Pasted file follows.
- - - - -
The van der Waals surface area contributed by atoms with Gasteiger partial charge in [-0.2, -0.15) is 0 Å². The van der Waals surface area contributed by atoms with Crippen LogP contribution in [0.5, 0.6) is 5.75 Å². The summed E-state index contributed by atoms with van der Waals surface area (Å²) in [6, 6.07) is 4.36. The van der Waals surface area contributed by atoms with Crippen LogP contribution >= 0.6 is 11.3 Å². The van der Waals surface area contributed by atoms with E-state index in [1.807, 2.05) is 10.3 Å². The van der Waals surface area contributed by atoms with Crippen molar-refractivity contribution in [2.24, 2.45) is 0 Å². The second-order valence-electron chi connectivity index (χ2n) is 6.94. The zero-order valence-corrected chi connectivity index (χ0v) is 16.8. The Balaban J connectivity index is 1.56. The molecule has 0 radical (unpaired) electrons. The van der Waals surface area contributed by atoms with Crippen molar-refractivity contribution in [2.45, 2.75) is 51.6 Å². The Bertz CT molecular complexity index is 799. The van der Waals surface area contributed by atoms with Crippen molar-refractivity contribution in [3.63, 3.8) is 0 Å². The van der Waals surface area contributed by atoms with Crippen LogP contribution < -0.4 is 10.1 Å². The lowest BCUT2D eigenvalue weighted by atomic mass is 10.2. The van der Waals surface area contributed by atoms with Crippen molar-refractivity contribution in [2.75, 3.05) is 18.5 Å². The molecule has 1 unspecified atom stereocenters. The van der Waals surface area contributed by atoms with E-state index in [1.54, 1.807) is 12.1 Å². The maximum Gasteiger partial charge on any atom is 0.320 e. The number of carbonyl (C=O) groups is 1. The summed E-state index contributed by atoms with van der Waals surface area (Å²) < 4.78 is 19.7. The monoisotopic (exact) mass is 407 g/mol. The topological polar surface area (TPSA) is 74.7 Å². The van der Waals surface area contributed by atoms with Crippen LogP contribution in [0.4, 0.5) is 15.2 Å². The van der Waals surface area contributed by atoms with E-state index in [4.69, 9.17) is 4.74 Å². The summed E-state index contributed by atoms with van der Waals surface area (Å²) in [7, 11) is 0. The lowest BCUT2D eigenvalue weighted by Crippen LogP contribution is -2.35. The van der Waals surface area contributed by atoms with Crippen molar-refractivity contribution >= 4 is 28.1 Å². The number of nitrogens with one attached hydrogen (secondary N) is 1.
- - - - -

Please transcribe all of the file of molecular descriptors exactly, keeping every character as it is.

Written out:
The van der Waals surface area contributed by atoms with Gasteiger partial charge in [-0.2, -0.15) is 0 Å². The van der Waals surface area contributed by atoms with Crippen LogP contribution in [0.5, 0.6) is 5.75 Å². The summed E-state index contributed by atoms with van der Waals surface area (Å²) in [6, 6.07) is 4.36. The van der Waals surface area contributed by atoms with Crippen LogP contribution >= 0.6 is 11.3 Å². The van der Waals surface area contributed by atoms with E-state index in [1.807, 2.05) is 10.3 Å². The van der Waals surface area contributed by atoms with Crippen molar-refractivity contribution in [2.24, 2.45) is 0 Å². The second-order valence-electron chi connectivity index (χ2n) is 6.94. The zero-order valence-corrected chi connectivity index (χ0v) is 16.8. The Balaban J connectivity index is 1.56. The molecule has 0 radical (unpaired) electrons. The van der Waals surface area contributed by atoms with Crippen molar-refractivity contribution in [2.45, 2.75) is 51.6 Å². The Bertz CT molecular complexity index is 799. The van der Waals surface area contributed by atoms with Crippen molar-refractivity contribution in [3.63, 3.8) is 0 Å². The van der Waals surface area contributed by atoms with Crippen LogP contribution < -0.4 is 10.1 Å². The lowest BCUT2D eigenvalue weighted by atomic mass is 10.2. The van der Waals surface area contributed by atoms with Crippen molar-refractivity contribution in [2.75, 3.05) is 18.5 Å². The molecule has 1 unspecified atom stereocenters. The van der Waals surface area contributed by atoms with E-state index in [1.54, 1.807) is 12.1 Å². The maximum Gasteiger partial charge on any atom is 0.320 e. The number of carbonyl (C=O) groups is 1. The summed E-state index contributed by atoms with van der Waals surface area (Å²) < 4.78 is 19.7. The monoisotopic (exact) mass is 407 g/mol. The topological polar surface area (TPSA) is 74.7 Å². The van der Waals surface area contributed by atoms with Crippen LogP contribution in [0.4, 0.5) is 15.2 Å². The van der Waals surface area contributed by atoms with E-state index in [4.69, 9.17) is 4.74 Å². The summed E-state index contributed by atoms with van der Waals surface area (Å²) in [7, 11) is 0. The lowest BCUT2D eigenvalue weighted by Crippen LogP contribution is -2.35. The van der Waals surface area contributed by atoms with Crippen molar-refractivity contribution >= 4 is 28.1 Å². The number of nitrogens with one attached hydrogen (secondary N) is 1.